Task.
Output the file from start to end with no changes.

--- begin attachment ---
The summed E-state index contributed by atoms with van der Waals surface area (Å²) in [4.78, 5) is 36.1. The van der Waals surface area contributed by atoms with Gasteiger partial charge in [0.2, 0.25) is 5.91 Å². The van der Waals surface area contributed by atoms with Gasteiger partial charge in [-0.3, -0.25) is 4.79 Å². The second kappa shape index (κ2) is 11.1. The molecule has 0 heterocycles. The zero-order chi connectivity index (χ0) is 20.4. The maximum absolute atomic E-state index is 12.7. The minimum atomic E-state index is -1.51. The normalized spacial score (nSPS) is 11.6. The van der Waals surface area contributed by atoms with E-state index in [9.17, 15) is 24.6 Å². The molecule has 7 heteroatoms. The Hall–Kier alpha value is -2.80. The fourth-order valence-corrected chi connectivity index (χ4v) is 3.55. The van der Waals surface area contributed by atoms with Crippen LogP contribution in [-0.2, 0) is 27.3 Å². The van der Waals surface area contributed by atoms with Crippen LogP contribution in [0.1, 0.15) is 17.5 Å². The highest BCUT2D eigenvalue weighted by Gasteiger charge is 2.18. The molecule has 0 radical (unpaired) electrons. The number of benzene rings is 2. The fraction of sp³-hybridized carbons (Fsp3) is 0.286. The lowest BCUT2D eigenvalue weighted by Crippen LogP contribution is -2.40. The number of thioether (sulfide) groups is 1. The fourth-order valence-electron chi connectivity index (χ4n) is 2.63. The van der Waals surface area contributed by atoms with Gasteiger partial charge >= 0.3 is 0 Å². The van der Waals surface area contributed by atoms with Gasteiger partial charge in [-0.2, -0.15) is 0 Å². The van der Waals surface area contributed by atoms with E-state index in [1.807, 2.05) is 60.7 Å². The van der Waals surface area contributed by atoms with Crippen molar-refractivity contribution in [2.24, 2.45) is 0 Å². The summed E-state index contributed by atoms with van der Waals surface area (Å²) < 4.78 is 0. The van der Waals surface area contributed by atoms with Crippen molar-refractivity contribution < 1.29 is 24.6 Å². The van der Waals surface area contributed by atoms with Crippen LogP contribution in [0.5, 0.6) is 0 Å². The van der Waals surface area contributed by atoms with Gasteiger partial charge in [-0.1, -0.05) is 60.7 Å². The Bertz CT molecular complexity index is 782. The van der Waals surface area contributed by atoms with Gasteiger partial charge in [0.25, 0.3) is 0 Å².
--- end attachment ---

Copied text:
The summed E-state index contributed by atoms with van der Waals surface area (Å²) in [4.78, 5) is 36.1. The van der Waals surface area contributed by atoms with Gasteiger partial charge in [0.2, 0.25) is 5.91 Å². The van der Waals surface area contributed by atoms with Gasteiger partial charge in [-0.3, -0.25) is 4.79 Å². The second kappa shape index (κ2) is 11.1. The molecule has 0 heterocycles. The zero-order chi connectivity index (χ0) is 20.4. The maximum absolute atomic E-state index is 12.7. The minimum atomic E-state index is -1.51. The normalized spacial score (nSPS) is 11.6. The van der Waals surface area contributed by atoms with E-state index in [9.17, 15) is 24.6 Å². The molecule has 7 heteroatoms. The Hall–Kier alpha value is -2.80. The fourth-order valence-corrected chi connectivity index (χ4v) is 3.55. The van der Waals surface area contributed by atoms with Crippen LogP contribution in [-0.2, 0) is 27.3 Å². The van der Waals surface area contributed by atoms with Crippen LogP contribution in [0.1, 0.15) is 17.5 Å². The highest BCUT2D eigenvalue weighted by Gasteiger charge is 2.18. The molecule has 0 radical (unpaired) electrons. The number of benzene rings is 2. The fraction of sp³-hybridized carbons (Fsp3) is 0.286. The lowest BCUT2D eigenvalue weighted by Crippen LogP contribution is -2.40. The number of thioether (sulfide) groups is 1. The fourth-order valence-electron chi connectivity index (χ4n) is 2.63. The van der Waals surface area contributed by atoms with Gasteiger partial charge >= 0.3 is 0 Å². The van der Waals surface area contributed by atoms with Gasteiger partial charge in [-0.2, -0.15) is 0 Å². The van der Waals surface area contributed by atoms with E-state index in [1.807, 2.05) is 60.7 Å². The van der Waals surface area contributed by atoms with Crippen molar-refractivity contribution in [2.24, 2.45) is 0 Å². The summed E-state index contributed by atoms with van der Waals surface area (Å²) < 4.78 is 0. The van der Waals surface area contributed by atoms with Crippen molar-refractivity contribution < 1.29 is 24.6 Å². The van der Waals surface area contributed by atoms with Crippen LogP contribution in [0.5, 0.6) is 0 Å². The van der Waals surface area contributed by atoms with Gasteiger partial charge in [-0.1, -0.05) is 60.7 Å². The Bertz CT molecular complexity index is 782. The van der Waals surface area contributed by atoms with Gasteiger partial charge in [0.25, 0.3) is 0 Å².